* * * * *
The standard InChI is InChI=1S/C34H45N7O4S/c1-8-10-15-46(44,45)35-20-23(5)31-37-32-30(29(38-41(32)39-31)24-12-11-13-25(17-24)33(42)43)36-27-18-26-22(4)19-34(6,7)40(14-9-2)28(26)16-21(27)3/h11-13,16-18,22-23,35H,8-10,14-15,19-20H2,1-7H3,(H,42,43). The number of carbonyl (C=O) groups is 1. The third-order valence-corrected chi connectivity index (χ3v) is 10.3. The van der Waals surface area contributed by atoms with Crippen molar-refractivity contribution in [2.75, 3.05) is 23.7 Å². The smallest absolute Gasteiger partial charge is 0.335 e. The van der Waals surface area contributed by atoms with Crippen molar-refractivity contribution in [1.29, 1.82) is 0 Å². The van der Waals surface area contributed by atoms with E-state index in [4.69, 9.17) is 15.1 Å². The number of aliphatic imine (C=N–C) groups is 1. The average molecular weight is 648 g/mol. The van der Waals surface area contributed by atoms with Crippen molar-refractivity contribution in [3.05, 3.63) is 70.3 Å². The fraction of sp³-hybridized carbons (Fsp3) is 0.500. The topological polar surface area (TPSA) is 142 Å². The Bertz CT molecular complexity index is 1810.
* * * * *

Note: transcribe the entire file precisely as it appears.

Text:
The standard InChI is InChI=1S/C34H45N7O4S/c1-8-10-15-46(44,45)35-20-23(5)31-37-32-30(29(38-41(32)39-31)24-12-11-13-25(17-24)33(42)43)36-27-18-26-22(4)19-34(6,7)40(14-9-2)28(26)16-21(27)3/h11-13,16-18,22-23,35H,8-10,14-15,19-20H2,1-7H3,(H,42,43). The number of carbonyl (C=O) groups is 1. The third-order valence-corrected chi connectivity index (χ3v) is 10.3. The van der Waals surface area contributed by atoms with Crippen molar-refractivity contribution in [2.75, 3.05) is 23.7 Å². The smallest absolute Gasteiger partial charge is 0.335 e. The van der Waals surface area contributed by atoms with Crippen molar-refractivity contribution in [1.29, 1.82) is 0 Å². The van der Waals surface area contributed by atoms with E-state index in [4.69, 9.17) is 15.1 Å². The number of aliphatic imine (C=N–C) groups is 1. The average molecular weight is 648 g/mol. The van der Waals surface area contributed by atoms with Crippen molar-refractivity contribution in [3.05, 3.63) is 70.3 Å². The fraction of sp³-hybridized carbons (Fsp3) is 0.500. The topological polar surface area (TPSA) is 142 Å². The Bertz CT molecular complexity index is 1810.